During World War II, mathematical phenom Alan Turing cracked the German Enigma code with help from fellow mathematicians. In doing so, he transformed gibberish into German.
Inspired by his incredible feat of cryptology, a team of biomedical engineers has developed a code-breaking method of their own. Their cryptographic technique, however, decodes the activity of motor neurons in the brains of monkeys.
Now, before you question the practicality of this research, the team say their work was used to predict arm movement based on the monkeys' brain data. They hope the code-breaking technique can be used as a stepping stone for future work that decodes more complex patterns of muscle activation. This ability could prove useful for those with prosthetic devices.
The study, published in Nature Biomedical Engineering, was led by Konrad Kording, a Penn Integrates Knowledge Professor, and Eva Dyer, previously a postdoctoral researcher in Kording's lab and now an assistant professor at the Georgia Institute of Technology.
For their research, the team analyzed the neuronal data of three rhesus macaques as they accomplished certain tasks, such as reaching for various targets. This allowed the scientists to monitor the spikes of electrical activity associated with each specific movement.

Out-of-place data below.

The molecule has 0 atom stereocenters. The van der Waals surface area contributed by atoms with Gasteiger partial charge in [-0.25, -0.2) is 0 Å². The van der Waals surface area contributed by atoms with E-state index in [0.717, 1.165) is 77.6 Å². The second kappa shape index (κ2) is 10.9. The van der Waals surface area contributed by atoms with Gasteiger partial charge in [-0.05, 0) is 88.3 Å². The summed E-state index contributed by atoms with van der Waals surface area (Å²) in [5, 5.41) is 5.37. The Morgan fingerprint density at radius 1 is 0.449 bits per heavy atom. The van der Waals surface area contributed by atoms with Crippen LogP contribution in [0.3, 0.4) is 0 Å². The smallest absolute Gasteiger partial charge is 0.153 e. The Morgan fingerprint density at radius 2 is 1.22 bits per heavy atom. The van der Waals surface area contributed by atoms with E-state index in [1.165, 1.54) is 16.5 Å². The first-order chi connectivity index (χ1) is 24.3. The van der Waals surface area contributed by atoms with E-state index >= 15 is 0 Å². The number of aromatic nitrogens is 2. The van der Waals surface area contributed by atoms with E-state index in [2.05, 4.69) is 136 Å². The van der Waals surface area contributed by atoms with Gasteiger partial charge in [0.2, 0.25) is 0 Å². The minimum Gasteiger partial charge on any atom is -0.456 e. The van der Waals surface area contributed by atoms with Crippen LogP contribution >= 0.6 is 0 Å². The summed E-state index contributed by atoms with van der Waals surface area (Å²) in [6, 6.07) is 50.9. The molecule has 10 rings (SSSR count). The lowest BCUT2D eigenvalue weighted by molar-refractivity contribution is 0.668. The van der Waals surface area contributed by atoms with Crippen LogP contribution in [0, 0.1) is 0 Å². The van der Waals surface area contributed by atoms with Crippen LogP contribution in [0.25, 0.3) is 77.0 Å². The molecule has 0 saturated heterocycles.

While there are current brain-computer interfaces that also use data for robotic prosthetics, they do so via “supervised learning”. This means they use patterns found in the activity of neurons to reconstruct movement.
"In cryptography, 'supervised learning' would be called a 'known plaintext attack,'" Kording said in a statement. "That is, we have both the encrypted and unencrypted message and just need to figure out the rules that turn one into the other. What we wanted to do in this study was to be able to decode the brain, using a movement model, from the encrypted message alone."
The team essentially wanted to find a mathematical approach to map the patterns they found in the monkeys’ brains.
“The algorithm tries a range of possible decoders until we get something where the output looks like typical movements," Kording said. "There are issues scaling this up – it's a hard computer science problem – but this is a proof-of-concept that cryptanalysis can work in the context of neural activity.”
In terms of the utility of this technique for prosthetics, the team says that a robotic limb that can interpret a user’s thoughts without calibration may improve the quality-of-life of patients. Currently, patients must be trained to use their robotic limbs, which can be complicated and time-consuming. The team hopes to bypass this present necessity.
Clearly, their work is at a preliminary stage. However, Kording notes that ”[W]e should be able to do this within the next decade.” Whether that is a tad optimistic is up for review.
“The Germans were actively working against decryption and modern ciphertexts are basically impossible to break," Kording added. "We have it easier. The brain ended up with this encryption system through natural selection, so it's essentially making the same kind of 'mistakes' that allowed us to crack Enigma in the first place."